One longtime patient of nurse Nellie Wade said Wade had seen more backsides than most anyone in Wewahitchka.


One longtime patient of nurse Nellie Wade said Wade had seen more backsides than most anyone in Wewahitchka.



Wade basked in smiling faces last Saturday as the community gathered at the First Baptist Church Fellowship Hall to provide a healthy Happy Birthday to a woman who has helped keep them healthy for decades.



Since the end of the Second World War and Harry Truman was President.



Wade turned 90 this year, one week prior to last Saturday’s celebration.



And she continues to show up for work every day, treating the patients of Dr. Michael Barnes, one of the last family physicians in the area.



She does the weighing, the blood pressure checks, the checking of temperature and gauges what brings each patient in that day.



And as another patient put it, she gives good shots.



She is, by nine years, the oldest practicing nurse in Florida, according to research done by Barnes.



“I am not doing anything but putting in my time,” Wade said with the Cheshire smile and gleaming eyes with which she greets every patient.



“My kids are all grown. What else would I do?” she said with a shrug belying the boundless heart beneath.



Therein lays the beauty, the grace of Nellie Ann Wade who came out of the military as a nurse and found her way to the small community of Wewahitchka, where what passed for major thoroughfares were dirt roads.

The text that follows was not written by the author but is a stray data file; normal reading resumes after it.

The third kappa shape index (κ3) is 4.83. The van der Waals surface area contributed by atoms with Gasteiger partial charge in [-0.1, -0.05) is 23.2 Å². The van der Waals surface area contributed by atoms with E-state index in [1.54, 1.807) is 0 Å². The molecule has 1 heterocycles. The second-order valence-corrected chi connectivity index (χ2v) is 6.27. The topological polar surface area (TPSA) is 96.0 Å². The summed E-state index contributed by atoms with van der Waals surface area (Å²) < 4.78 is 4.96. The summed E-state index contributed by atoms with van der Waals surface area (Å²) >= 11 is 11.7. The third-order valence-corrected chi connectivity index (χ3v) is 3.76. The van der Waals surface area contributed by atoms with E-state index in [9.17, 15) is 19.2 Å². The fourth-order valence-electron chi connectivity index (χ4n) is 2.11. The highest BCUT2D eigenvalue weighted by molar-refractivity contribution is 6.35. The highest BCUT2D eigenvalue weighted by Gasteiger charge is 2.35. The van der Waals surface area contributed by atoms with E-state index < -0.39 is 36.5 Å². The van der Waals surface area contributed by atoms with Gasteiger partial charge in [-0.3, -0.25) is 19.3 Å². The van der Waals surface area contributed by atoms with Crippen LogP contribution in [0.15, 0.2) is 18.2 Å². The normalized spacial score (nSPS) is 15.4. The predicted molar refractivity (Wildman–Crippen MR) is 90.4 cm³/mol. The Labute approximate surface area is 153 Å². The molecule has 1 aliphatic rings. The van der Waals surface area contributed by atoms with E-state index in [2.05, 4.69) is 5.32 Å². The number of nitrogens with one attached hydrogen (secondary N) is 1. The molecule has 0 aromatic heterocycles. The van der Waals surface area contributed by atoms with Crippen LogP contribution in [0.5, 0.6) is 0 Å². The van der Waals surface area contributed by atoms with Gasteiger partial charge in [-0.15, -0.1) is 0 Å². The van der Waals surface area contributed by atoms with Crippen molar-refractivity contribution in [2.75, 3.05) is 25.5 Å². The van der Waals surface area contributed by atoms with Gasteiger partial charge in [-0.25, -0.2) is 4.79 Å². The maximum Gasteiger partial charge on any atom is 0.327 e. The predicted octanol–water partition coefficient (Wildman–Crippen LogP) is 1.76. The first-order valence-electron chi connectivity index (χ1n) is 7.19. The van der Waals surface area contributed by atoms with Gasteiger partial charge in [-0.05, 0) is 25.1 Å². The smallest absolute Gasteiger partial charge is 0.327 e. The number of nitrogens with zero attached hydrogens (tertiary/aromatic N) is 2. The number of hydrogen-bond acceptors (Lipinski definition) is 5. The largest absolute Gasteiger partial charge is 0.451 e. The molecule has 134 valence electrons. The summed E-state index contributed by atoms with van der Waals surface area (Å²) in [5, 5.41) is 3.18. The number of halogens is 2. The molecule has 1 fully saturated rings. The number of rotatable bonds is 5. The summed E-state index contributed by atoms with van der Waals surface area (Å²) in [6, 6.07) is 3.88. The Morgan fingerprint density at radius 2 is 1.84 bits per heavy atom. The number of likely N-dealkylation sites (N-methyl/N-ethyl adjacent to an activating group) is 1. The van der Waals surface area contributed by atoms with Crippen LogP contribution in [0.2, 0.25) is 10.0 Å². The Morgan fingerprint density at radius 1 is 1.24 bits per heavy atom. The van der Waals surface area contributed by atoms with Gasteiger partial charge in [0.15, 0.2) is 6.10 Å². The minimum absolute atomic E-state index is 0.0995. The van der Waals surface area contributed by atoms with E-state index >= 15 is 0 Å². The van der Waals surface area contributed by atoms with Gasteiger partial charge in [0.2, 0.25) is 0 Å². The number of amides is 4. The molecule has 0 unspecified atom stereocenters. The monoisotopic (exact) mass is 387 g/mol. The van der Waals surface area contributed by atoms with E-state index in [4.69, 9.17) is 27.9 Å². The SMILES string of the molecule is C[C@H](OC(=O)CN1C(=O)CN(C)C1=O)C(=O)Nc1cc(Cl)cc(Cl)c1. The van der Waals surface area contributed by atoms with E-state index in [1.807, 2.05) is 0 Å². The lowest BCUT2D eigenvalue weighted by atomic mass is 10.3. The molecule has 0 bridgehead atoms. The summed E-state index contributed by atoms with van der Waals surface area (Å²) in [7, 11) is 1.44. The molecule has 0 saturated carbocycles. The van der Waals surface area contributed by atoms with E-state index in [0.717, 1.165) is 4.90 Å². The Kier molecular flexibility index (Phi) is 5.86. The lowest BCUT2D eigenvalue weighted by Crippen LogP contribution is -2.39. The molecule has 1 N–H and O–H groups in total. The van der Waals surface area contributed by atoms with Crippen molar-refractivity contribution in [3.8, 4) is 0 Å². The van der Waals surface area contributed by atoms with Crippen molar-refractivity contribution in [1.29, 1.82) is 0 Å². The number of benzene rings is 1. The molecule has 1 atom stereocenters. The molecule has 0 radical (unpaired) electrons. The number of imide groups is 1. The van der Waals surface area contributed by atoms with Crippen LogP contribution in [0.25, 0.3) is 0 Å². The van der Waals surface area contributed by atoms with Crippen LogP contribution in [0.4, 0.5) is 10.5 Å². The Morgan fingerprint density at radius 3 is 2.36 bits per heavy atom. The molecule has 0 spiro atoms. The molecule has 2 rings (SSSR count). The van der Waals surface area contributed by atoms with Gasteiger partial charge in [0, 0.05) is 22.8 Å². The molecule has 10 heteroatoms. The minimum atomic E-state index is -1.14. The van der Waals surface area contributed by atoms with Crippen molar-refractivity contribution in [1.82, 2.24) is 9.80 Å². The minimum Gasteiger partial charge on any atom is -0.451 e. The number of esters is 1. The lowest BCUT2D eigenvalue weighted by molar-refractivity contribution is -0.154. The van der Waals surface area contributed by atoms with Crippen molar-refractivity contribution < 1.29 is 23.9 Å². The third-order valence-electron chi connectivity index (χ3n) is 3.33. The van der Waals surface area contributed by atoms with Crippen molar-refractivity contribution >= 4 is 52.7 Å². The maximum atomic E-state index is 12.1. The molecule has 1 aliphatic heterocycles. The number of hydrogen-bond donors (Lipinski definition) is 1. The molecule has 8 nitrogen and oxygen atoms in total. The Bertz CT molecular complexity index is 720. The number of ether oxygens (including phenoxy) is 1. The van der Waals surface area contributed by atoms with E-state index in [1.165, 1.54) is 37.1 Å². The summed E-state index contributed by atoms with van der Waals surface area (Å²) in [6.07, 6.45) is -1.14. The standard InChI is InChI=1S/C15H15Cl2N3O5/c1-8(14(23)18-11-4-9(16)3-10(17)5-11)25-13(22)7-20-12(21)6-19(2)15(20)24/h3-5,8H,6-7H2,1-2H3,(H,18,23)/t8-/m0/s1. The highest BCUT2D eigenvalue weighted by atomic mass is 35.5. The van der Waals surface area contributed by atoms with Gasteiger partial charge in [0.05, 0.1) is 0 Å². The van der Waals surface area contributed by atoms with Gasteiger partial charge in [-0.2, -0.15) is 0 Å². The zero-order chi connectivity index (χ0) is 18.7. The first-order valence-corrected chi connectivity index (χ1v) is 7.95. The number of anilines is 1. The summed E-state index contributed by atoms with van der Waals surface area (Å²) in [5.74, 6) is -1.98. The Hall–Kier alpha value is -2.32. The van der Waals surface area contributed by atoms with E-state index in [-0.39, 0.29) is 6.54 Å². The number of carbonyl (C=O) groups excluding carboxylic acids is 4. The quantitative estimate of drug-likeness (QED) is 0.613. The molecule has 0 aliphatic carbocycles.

“She came here out of the military and just fit right in,” said Feraldine Greer. “Her energy level is just phenomenal.”



Since 1946 or so, she has aided a lineage of medical professionals from Wewahitchka, named Anderson, Canning and, for the past 15 years, Barnes, who would attest he remains active in significant part due to Wade.



And through those decades, she has helped “raise” generations, knowing them by name just as they know her, especially for those shots which go in smooth as warm butter.



“She is a legend,” said Christy Smith, receptionist at Barnes’ office. “Everybody knows her and she knows everybody. First thing when anybody in town feels bad, they call to see Ms. Nellie.



“She’s a go-getter. She knows just what to tell people, how to make them feel better. She’s just Ms. Nellie. She is one of a kind. I tell her all the time when I grow up I want to be like her.”



But as was clear last Saturday, there is really only one Nellie Wade.



As Smith said, “They broke the mold.”



And as the community gathered to feast, enjoy a birthday cake, hand out presents to their nurse, their neighbor, their loved one, they treasured that the mold wasn’t broken until Nellie Ann Wade arrived in Georgia some 90 years ago.



“She has been a blessing to this community over the years,” said one speaker. “She has been a shining spirit for this community.”